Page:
Saturday, May 23, 2009

A Strategy to Exit Afghanistan

A Strategy to Exit Afghanistan
By Jerome Grossman

On May 22, President Barack Obama addressed the graduating class of United States Naval Academy at Annapolis, Maryland. He drew cheers when he proclaimed, " As long as I am your commander-in-chief, I will only send you into harm's way when it is absolutely necessary, and with the strategy and the well defined goals, the equipment and the support that you need to get the job done."

Bravo. But I wish he had applied those sentiments to the United States invasion of Afghanistan. The President has dramatically increased the number of U. S. military forces there, has promised even more next year, and has warned of a multi-year commitment to a war already almost 8 years in duration.

• Is this war “absolutely necessary?”

• Do we have a “strategy” for fighting it?

• Do we have “well defined” goals?

• Do we have an exit strategy?

As recently as May 10, Hamad Karzai, the elected head the Afghan government, said, "Al Qaeda is no longer in Afghanistan." When this was relayed to General David Petraeus, the American and NATO military Commander, he replied," I would agree with that." Obama's National Security Advisor Jim Jones said," I am not sure if Osama bin Laden is alive or dead." Prime Minister of Pakistan Zardari:, stated flatly," Osama is dead." On May 17, Secretary of Defense Robert Gates told Katie Couric of CBS that it will take at least two to four years before Afghan forces begin to take the lead in fighting, leaving unsaid when U.S. troops will leave.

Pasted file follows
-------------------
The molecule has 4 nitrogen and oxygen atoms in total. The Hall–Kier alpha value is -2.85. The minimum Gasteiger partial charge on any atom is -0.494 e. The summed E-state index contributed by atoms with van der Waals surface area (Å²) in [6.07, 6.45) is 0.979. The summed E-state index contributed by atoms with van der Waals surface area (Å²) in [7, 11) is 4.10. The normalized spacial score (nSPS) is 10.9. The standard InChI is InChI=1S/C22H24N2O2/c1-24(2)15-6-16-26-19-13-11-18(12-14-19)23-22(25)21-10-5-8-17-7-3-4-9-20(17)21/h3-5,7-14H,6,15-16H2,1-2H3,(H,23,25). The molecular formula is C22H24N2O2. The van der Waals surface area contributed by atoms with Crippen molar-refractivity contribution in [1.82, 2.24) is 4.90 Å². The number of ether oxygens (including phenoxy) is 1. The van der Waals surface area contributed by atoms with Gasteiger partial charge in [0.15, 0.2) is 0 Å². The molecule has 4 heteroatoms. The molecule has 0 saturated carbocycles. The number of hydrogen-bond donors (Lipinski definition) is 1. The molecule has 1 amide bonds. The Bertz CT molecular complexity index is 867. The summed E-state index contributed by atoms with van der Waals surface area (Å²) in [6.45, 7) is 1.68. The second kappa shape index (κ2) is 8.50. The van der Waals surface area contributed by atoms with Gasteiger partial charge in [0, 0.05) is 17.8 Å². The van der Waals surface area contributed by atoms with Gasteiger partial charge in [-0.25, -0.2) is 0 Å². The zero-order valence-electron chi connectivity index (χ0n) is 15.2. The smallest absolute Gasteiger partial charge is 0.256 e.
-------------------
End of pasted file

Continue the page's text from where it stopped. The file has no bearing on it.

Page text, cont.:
Moreover, Karzai and Zardari have complained bitterly about U.S. military tactics, especially the use of air power resulting in the unnecessary killing of civilians and the consequent increase in anti-American sentiment in Afghanistan and Pakistan.

What is victory in Afghanistan? Will it prevent another brutal tragedy like September 11? We should remember that this attack was made by 19 people, not one of them Afghans, armed with credit cards and box cutters. It is difficult to understand how the conquest of Afghanistan could prevent another group of nineteen from performing a similar criminal act. Defense of the U.S. mainland begins at home with effective police and immigration procedures.

U.S. wars in Iraq, Afghanistan, even Pakistan, coupled with our all-out support for Israel, might motivate some Muslims and citizens of those countries to irrational revenge, what the CIA calls “Blowback”, the unintended consequences of military action and especially of foreign military occupation.

President Obama, give us the answers to our questions. If you don't have them, at least separate yourself from the Afghan policies of George W. Bush and give us an exit strategy so that we can help these nations change their policies through diplomacy, economic help and our soft power while saving American lives and resources.


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